Still, if both sides of a conflict adopt the same stance of massive response, it may result in unlimited escalation a "nuclear spasm"each believing that the other will back down after the first round of retaliation.

If they are not wary, they are inviting claims, if not liability. Our purpose is to make these relations more effective, less costly. Yet it has taken few effective steps to break direct connections between terrorists and nuclear rogues.

In fact, the Soviet Union took many minor military actions that would have necessitated the use of nuclear weapons under a strict reading of the massive retaliation doctrine.

By relying on a large nuclear arsenal for deterrence, President Eisenhower believed that conventional forces could be reduced while still maintaining military prestige and power and the capability to defend the western bloc.

That criticism grew after the Soviet Union demonstrated its technological prowess by successfully launching the first artificial Earth satellite Sputnik 1 in Octobernot long after it had also made the first tests of an intercontinental ballistic missile ICBMthe SS Despite campaign promises to institute ways to control escalation and thereby make crises "safer," the Kennedy administration quickly assumed an aura of being in perpetual emergency.

The elimination of terrorist networks and prevention of nuclear proliferation should be top goals, but a robust policy cannot be predicated on assuming universal success in those two endeavors. Members of the Warsaw Pact might have been beneficiaries of a Soviet nuclear guarantee, but there was no question of shared decision making on nuclear matters.

Upon a conventional attack on Berlin, for instance, the United States would undertake a massive retaliation on the Soviet Union with nuclear weapons. But now the response can be confined to limited targets. If attribution is construed merely as something useful after an attack, perhaps to provide evidence in prosecuting the offenders, it makes sense for it to take a back seat to urgent efforts such as securing ports and improving surveillance.

Inhe said: Inhe said:TITLE: Massive Retaliation Clear understanding of the strategy of~ "massive retaliation" has been obfus-I Cated by somantics and controversy.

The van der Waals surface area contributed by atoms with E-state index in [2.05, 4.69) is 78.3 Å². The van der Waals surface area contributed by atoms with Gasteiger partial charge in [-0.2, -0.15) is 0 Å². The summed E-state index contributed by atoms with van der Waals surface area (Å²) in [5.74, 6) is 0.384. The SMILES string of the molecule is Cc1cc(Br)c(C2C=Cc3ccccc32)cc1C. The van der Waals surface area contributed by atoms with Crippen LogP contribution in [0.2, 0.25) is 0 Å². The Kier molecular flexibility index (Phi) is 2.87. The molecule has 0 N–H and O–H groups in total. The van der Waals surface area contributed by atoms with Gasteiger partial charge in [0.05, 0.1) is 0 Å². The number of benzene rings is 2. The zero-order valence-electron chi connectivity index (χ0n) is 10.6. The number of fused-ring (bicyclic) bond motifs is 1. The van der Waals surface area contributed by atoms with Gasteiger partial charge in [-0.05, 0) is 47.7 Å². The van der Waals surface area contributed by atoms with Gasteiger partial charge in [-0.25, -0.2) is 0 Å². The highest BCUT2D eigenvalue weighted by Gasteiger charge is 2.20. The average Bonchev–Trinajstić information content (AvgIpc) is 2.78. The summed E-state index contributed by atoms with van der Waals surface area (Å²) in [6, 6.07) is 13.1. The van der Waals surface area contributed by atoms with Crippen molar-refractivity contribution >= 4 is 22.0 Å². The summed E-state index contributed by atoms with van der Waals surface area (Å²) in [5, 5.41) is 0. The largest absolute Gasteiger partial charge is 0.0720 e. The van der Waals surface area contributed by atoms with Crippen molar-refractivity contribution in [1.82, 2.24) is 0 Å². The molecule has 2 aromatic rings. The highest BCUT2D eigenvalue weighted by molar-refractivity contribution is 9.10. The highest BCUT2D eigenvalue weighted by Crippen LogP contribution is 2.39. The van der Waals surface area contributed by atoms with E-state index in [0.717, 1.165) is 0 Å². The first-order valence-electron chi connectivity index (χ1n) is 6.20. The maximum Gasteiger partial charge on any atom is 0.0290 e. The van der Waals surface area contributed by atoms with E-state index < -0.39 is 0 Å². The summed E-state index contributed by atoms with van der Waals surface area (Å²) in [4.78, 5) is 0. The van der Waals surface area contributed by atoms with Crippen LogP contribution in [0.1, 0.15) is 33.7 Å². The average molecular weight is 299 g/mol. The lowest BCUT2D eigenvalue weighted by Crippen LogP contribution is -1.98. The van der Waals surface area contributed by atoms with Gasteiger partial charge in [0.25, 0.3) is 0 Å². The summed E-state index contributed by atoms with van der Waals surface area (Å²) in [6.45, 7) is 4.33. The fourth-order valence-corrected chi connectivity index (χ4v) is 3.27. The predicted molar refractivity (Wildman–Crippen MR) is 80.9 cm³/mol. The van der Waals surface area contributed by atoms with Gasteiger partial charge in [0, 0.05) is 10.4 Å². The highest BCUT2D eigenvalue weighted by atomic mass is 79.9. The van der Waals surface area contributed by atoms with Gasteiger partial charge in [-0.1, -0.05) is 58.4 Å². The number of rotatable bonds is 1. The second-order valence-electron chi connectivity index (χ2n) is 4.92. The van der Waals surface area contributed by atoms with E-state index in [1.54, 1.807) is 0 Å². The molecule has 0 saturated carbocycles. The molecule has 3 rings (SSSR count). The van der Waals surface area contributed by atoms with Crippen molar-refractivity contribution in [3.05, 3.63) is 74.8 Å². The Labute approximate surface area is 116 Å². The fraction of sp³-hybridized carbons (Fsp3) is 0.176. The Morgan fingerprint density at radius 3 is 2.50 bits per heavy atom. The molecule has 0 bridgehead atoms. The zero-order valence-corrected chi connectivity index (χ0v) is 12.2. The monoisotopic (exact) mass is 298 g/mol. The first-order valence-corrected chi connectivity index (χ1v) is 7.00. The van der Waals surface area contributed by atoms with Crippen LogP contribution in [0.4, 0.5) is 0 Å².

Massive retaliation

Detailed study reveals a strategy much:different from that implied by those e-motional, words. Such a study demon-strates the stratej-ýy was not new. The policy of massive retaliation promised a strong response to Soviet threats against allies, but without the use of nuclear weapons.

false Brinkmanship described the tactic of promoting peace by always being well prepared for war. Before the development of the US nuclear triad, the threat of massive retaliation was hard to make credible, and was inflexible in response to foreign policy issues, as everyday challenges of foreign policy could not have been dealt with using a massive nuclear strike.

In fact, the Soviet Union took many minor military actions that would have necessitated the use of nuclear weapons under a strict reading of the.

1 US Strategic Nuclear Policy Part 2 Ambassador C. Paul Robinson, President, Sandia National Laboratories, ^The root word is terre, which means to frighten with an overwhelming fear, and if you put the prefix.

Any employee who is found to have retaliated against a student for filing a report in good faith will be subject to disciplinary action.

If a student feels they have been retaliated against, the student should lodge a formal complaint with the Chief Compliance Officer by completing the form below and e-mailing it to [email protected] A massive retaliation doctrine, as with any nuclear strategy based on the principle of mutually assured destruction and as an extension the second-strike capability needed to form a retaliatory attack, encouraged the opponent to perform a massive counterforce first strike.

This, if successful, would cripple the defending state's retaliatory capacity and render a massive retaliation strategy useless.

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Is massive retaliation a feasible policy a constructive criticism of us international policy against